The Homeland Bad English Administration

It seems the Homeland Security Administration has outsourced its signage operations to China. At least that’s the impression I got yesterday while driving along the Oregon coast with some friends. One of us wanted to stop for coffee, so we pulled into an espresso booth next to a gas station. Across from the booth, I noticed the following abomination:

bad English

I’ll go ahead and transcribe the wording here, in case you thought your eyes were deceiving you or the glare makes it hard to see:

Land Mgt. & Fire Skills to end loss via terrorist spawned coordinated wildfire Attacks & extreme fire storms, that suppression agencies evacuateĀ  from.

When it comes to butchery of the English language, have the terrorists already won? Have there actually been any “terrorist spawned coordinated wildfires?” If terrorists wished to start such fires, would we realistically be able to stop them? Is it necessary to have a grade-school diploma in order to write signs for Homeland Security?

How many grammatical errors can you find in the above sentence?

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I am a paleolibertarian Jew who is also a race-realist. My opinions are often out of the mainstream and often considered "odd" but are they incorrect? Feel free to set me right if you believe so!
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9 Responses to The Homeland Bad English Administration

  1. CanSpeccy says:

    You pose a real challenge. The use of the word via seems to suggest that loss is to be ended by means of “terrorist spawned coordinated wildfire Attacks, etc.,” but in that case they forgot to say what it is the loss of which is to be prevented.

    But perhaps they meant, not “loss via terrorist Attacks, etc.,” but that the loss to be prevented is that caused by or due to “terrorist spawned coordinated widlfire Attacks,” etc.

    But either way, why for Heaven’s sake, is “Attacks” capitalized. Nothing ambiguous there, just a mistake, surely.

    The that in “that suppression agencies evacuate from” is a defining pronoun (as opposed to the a parenthetical or non-restrictive pronoun, which) and, as such, should not be preceded by a comma.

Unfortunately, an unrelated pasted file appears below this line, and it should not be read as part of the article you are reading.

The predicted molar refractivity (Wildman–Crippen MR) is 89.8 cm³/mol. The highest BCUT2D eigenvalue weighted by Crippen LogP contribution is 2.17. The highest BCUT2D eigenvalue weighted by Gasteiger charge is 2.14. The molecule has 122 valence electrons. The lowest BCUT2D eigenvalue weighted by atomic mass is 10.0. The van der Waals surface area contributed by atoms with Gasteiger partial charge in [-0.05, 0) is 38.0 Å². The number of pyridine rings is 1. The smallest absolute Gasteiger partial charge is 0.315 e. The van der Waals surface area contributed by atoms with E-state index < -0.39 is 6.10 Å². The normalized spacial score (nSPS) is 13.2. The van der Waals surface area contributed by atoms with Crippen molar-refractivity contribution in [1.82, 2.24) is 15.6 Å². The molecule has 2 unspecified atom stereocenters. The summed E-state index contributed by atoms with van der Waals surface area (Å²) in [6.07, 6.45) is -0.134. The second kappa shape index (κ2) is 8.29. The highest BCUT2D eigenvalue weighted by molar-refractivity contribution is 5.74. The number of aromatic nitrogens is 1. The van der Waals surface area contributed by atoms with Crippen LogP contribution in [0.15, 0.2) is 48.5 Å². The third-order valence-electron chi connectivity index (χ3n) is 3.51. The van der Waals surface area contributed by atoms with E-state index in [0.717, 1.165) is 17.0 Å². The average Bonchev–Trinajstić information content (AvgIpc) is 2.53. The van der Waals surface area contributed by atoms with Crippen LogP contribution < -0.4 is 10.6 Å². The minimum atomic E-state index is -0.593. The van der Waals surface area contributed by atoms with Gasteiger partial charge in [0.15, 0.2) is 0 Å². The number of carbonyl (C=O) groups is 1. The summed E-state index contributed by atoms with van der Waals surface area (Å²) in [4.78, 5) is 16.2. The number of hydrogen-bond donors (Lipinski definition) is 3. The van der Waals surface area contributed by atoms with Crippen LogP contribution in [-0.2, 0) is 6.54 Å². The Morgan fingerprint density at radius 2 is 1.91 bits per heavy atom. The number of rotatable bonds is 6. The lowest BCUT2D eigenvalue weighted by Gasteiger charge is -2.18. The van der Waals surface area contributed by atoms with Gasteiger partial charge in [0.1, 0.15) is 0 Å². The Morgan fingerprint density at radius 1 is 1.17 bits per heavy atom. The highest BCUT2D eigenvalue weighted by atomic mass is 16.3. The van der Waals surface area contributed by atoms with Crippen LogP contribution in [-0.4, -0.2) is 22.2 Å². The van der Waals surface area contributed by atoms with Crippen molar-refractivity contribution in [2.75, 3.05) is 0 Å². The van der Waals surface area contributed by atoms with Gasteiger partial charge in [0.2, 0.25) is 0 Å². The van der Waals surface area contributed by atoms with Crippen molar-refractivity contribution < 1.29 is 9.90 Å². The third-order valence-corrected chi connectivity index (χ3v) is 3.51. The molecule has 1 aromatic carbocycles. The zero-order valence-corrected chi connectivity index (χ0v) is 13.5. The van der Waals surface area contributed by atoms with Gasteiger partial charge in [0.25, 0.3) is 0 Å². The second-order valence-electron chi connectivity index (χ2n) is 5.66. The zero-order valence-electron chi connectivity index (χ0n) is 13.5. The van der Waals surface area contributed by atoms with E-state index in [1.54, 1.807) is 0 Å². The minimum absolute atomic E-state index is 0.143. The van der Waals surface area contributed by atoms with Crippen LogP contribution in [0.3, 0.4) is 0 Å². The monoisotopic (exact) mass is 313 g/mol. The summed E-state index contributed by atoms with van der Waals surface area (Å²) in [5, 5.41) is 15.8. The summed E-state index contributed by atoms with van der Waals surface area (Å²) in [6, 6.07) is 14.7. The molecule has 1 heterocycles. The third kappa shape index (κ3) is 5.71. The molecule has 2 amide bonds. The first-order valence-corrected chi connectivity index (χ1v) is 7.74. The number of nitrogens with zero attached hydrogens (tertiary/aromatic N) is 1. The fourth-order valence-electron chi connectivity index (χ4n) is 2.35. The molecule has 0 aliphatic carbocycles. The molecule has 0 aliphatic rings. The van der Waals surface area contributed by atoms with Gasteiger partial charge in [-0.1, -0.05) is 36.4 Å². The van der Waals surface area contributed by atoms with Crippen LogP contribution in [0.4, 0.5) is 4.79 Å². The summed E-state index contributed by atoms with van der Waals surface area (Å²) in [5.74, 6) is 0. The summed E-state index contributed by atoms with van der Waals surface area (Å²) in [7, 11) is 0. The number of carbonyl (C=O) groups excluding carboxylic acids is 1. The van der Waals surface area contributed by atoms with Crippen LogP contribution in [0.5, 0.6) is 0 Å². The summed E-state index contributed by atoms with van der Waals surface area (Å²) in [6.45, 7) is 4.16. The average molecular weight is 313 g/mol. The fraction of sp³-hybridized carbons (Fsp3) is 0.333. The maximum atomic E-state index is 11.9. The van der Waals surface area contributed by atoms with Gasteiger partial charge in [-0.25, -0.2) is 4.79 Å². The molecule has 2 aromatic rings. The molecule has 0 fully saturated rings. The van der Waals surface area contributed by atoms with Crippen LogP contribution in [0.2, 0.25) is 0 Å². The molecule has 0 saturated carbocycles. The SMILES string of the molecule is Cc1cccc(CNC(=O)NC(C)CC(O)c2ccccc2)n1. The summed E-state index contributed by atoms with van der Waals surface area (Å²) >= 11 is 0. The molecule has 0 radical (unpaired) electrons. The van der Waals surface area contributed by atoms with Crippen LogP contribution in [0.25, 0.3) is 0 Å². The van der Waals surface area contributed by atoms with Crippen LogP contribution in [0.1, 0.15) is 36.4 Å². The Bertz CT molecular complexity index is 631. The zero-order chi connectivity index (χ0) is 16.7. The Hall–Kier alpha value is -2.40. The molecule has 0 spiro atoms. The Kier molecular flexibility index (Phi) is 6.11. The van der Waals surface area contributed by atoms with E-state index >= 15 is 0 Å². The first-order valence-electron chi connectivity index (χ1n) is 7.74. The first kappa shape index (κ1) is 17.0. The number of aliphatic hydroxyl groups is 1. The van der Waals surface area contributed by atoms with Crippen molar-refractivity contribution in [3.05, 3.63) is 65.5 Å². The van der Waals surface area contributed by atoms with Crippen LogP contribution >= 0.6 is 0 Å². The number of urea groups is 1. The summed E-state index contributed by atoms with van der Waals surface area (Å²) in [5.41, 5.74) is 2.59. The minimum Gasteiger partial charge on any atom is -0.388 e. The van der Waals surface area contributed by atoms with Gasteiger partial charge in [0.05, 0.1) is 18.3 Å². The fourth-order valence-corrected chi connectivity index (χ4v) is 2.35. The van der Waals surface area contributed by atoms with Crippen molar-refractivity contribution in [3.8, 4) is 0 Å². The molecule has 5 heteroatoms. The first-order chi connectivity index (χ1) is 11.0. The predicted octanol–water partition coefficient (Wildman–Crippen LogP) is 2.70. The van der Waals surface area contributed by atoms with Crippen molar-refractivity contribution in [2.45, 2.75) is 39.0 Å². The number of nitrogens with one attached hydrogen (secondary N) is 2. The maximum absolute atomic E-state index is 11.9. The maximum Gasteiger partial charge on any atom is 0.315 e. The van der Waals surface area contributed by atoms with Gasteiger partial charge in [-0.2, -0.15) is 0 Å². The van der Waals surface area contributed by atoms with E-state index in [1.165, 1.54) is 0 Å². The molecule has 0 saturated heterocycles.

Then there’s the business about the fire storms from which suppression agencies evacuate. Fleetingly, the notion of evacuating agencies brings to mind … well never mind. But as a technical matter, can an agency or anyone else evacuate from an extreme firestorm? The problem here, seems to be another questionable choice of words rather than bad grammar. Presumably they mean “extreme firestorms with which suppression agencies not actually engulfed by the flames are, nevertheless, unable to contend in any way.

    My paperback edition of Strunk and White’s “Elements of Style” only cost a couple of bucks. Surely Homeland Security could afford a copy for every employee having any responsibility for written communications.

  2. Looks like pretty bad Engrish to me.

    http://www.engrish.com/

    The only defense I can come up with, is that someone got carried away and pretended they were sending a 19th century telegraph.

  3. Hindu Observer says:

    I think this was a joke or conspiracy or both. I mean ” terrorist spawned coordinated wildfire Attacks” …..???? Yeah right. Like American forest fires are “terrorist spawned.”

  4. Hindu Observer says:

    I went to their site. Its kind of bizarre. They are not associated with the US government.

    http://www.homelandterrorism.com/index.html

  5. Hizzle says:

    My favorite misprint: “No chewing cum.” You don’t have to tell me twice.

  6. I have a first stone problem when it comes to grammatical errors, but damn! That is some bad English.

  7. It was written by recent beneficiaries of the ‘amnesty’ bill. Expect more of this in your future

  8. Robert Marchenoir says:

    How many grammatical errors can you find in the above sentence ?

    None, because beyond a certain point of linguistic chaos, there’s no grammar to be found anymore. Mistakes have to stand out against a background of mostly correct sentences. We’re way beyond that.

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